Rural Crafts Project Archive
Conceived by MERL Keeper Roy Brigden, the Rural Crafts Project sought to capture the techniques and practice of rural craftspeople on film. Many of these crafts, such as blacksmithing and hurdle making, have been an essential part of rural life for thousands of years but are now in decline due to cheaper, mass produced goods. The project aimed to preserve these traditional crafts. In addition, Brigden wanted to use the films to engage younger audiences with the museum, as objects are typically more interesting when they can be related to the real people who made and used them.
This was the first off-site film project The MERL commissioned after moving to the Redlands Road site in 2005. It was made possible by a grant from the Museums Libraries and Archives Council’s Designation Challenge Fund.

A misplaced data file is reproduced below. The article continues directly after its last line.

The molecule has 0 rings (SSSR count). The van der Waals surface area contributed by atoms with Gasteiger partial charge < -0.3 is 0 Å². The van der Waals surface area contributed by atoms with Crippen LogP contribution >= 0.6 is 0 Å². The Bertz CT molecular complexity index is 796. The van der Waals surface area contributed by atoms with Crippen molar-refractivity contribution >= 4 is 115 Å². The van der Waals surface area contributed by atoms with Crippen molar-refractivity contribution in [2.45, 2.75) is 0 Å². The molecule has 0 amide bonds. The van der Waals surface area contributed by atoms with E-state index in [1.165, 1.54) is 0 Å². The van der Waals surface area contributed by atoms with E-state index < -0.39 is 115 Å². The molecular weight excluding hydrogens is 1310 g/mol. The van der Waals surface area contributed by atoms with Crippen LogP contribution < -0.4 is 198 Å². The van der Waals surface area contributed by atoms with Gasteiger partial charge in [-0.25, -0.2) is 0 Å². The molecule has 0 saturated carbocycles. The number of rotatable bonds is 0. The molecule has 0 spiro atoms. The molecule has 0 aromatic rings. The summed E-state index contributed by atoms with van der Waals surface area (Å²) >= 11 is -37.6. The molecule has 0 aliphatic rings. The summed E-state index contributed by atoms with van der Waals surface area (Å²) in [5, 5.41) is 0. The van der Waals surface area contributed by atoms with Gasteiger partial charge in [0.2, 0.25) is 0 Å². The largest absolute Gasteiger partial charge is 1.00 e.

Ten different crafts were captured and the collection consists mostly of films and photographs of these crafts. It is fully digital and also contains a number of Word documents and PDFs.
- A full description is available on our online database.
- The photographs and a selection of films are available via the virtual reading room.
- A handlist for the collection is available here.
- The craftspeople also donated objects to the museum’s collection as part of the project. They are viewable on our Enterprise catalogue.